I remember, in my early days of faith, being consumed with the question of whether I was a "real" Christian. Sure, I had prayed the Sinner's Prayer and all, but what if my "walk" didn't match my talk? What if I was lukewarm? What if my actions caused more people to "backslide" than convert? This… Continue reading “True Christians” and harmful politics
After my Episcopal church service I went to my husband’s evangelical church to wait for him in the cafe like I usually do. When I stepped out to use the restroom, I heard the sermon topic introduced. It was about Potiphar’s wife. The one who falsely accused Joseph of rape. THIS weekend of all weekends.… Continue reading Potiphar’s wife and #MeToo
Every now and then, when my doubts start to gang up on me, I skim through Confessions of a Prodigal Daughter to be reminded, Oh, this is why I chose Christianity. These are the reasons I'm still here. I stand by those reasons. My faith is generally strengthened by hardship, because it's when I lean… Continue reading When I can’t believe in the Church
I never liked Yom Kippur, the Day of Atonement, growing up. Jewish holidays can best be summarized as “They tried to kill us, we survived, let’s eat,” and thus tend to be joyful occasions, but not this one. It’s a somber day of reflecting on our sins and making amends with the people we’ve hurt.… Continue reading Yom Kippur and #MeToo
This post originally appeared on Tim Fall's blog. Some people have a clear idea of how God will “use” them, especially if they came to faith from a struggle like drinking, drugs, or some kind of abuse. They know exactly who their audience is. The words come naturally and with ease. I follow lots of… Continue reading What is my “ministry”?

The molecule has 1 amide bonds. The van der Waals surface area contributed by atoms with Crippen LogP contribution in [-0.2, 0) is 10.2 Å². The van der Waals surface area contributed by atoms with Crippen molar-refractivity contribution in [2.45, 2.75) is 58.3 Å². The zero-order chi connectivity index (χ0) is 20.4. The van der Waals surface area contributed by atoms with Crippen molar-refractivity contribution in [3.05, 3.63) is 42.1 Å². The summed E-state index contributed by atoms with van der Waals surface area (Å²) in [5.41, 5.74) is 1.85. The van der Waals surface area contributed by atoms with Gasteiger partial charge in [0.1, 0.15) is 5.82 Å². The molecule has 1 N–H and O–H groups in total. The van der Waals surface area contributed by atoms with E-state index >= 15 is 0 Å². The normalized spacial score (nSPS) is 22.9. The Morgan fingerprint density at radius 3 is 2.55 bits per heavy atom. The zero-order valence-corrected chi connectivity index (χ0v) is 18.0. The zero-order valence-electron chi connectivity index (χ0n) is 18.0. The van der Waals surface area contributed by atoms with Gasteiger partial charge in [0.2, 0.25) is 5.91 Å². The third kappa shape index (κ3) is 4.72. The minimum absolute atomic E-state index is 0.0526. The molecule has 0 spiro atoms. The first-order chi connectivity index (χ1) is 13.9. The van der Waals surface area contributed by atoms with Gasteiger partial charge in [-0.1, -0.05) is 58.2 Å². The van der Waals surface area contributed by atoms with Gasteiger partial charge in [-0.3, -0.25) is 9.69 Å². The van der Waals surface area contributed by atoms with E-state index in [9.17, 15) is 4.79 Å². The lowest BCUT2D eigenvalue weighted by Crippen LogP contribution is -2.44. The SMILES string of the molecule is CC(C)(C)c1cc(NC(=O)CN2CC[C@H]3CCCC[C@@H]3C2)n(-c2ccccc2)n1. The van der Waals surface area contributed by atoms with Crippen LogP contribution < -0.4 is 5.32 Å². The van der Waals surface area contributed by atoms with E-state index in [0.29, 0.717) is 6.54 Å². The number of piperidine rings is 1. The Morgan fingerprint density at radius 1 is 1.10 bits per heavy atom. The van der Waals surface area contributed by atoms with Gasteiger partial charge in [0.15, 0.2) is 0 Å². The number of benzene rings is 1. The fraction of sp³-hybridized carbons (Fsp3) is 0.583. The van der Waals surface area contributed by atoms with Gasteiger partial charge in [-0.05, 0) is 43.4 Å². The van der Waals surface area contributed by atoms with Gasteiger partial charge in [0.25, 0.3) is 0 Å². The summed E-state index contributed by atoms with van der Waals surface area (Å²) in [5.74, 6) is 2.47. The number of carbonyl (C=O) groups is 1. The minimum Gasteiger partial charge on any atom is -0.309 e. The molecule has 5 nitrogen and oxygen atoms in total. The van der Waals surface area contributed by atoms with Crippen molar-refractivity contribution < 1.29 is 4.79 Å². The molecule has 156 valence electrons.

The Social Justice Statement, a document composed by prominent white evangelical men, claims that caring for minorities somehow compromises the gospel. It denies any culpability in systemic racism, and any responsibility for how anti-gay and anti-woman rhetoric causes harm. None of this is surprising. In fact, it fits rather well in an era in which… Continue reading The Social Justice Statement is an affront to black, Jewish Jesus
I try not to employ the “No True Scotsman” fallacy very often – it’s not up to me to see into people’s hearts and determine who is a legitimate Christian, and who is not. At the same time, a person born in a Jewish family who later believes in Jesus is, by definition, no longer… Continue reading Who are the “true believers”?
I remember sitting in Bible studies in which the Hebrew Scriptures were studied – usually the prophets. Without fail, someone would mention where they could find Jesus in those verses, but especially in Isaiah 53. That passage in particular was just so “obvious” that Jesus’ life was planned from the beginning of creation. This is… Continue reading Is Jesus found in the Old Testament?
This week I had an article published on Sojourners: When I was studying biblical counseling at a conservative Baptist seminary five years ago, a student invited me to a Passover Seder on campus. I was reluctant to respond because the student was a Messianic Judaism major and the Seder was being hosted by his department.… Continue reading How Some Christians Mistake Honoring Jewish Culture With Appropriating It
I recently listened to a podcast episode by Uniquely Woman on the history of what has become known as the “quiet time” – the portion of the day in which Christians read their Bibles, usually in an arm chair or at a farmhouse table with a mug of coffee and open journal for note-taking (you’ve… Continue reading A brief history of the “quiet time”